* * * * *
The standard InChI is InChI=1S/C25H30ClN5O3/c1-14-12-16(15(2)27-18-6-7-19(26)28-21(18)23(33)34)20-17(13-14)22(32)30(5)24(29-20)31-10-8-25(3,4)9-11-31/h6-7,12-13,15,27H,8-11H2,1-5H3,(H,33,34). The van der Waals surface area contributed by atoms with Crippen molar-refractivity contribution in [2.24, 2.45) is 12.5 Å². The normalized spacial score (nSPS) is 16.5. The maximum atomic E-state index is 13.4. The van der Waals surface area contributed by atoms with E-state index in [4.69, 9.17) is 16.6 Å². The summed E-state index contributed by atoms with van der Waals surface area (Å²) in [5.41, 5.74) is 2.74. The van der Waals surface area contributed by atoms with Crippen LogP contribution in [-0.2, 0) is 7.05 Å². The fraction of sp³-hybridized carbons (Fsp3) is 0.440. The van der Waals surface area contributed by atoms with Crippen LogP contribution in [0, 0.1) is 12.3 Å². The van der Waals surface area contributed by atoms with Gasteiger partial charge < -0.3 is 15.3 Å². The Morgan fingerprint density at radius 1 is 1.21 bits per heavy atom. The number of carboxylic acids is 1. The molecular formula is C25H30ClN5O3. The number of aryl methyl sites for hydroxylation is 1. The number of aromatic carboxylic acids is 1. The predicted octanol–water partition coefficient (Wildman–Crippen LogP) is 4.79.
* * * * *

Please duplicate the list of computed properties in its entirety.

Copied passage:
The standard InChI is InChI=1S/C25H30ClN5O3/c1-14-12-16(15(2)27-18-6-7-19(26)28-21(18)23(33)34)20-17(13-14)22(32)30(5)24(29-20)31-10-8-25(3,4)9-11-31/h6-7,12-13,15,27H,8-11H2,1-5H3,(H,33,34). The van der Waals surface area contributed by atoms with Crippen molar-refractivity contribution in [2.24, 2.45) is 12.5 Å². The normalized spacial score (nSPS) is 16.5. The maximum atomic E-state index is 13.4. The van der Waals surface area contributed by atoms with E-state index in [4.69, 9.17) is 16.6 Å². The summed E-state index contributed by atoms with van der Waals surface area (Å²) in [5.41, 5.74) is 2.74. The van der Waals surface area contributed by atoms with Crippen LogP contribution in [-0.2, 0) is 7.05 Å². The fraction of sp³-hybridized carbons (Fsp3) is 0.440. The van der Waals surface area contributed by atoms with Crippen LogP contribution in [0, 0.1) is 12.3 Å². The van der Waals surface area contributed by atoms with Gasteiger partial charge < -0.3 is 15.3 Å². The Morgan fingerprint density at radius 1 is 1.21 bits per heavy atom. The number of carboxylic acids is 1. The molecular formula is C25H30ClN5O3. The number of aryl methyl sites for hydroxylation is 1. The number of aromatic carboxylic acids is 1. The predicted octanol–water partition coefficient (Wildman–Crippen LogP) is 4.79.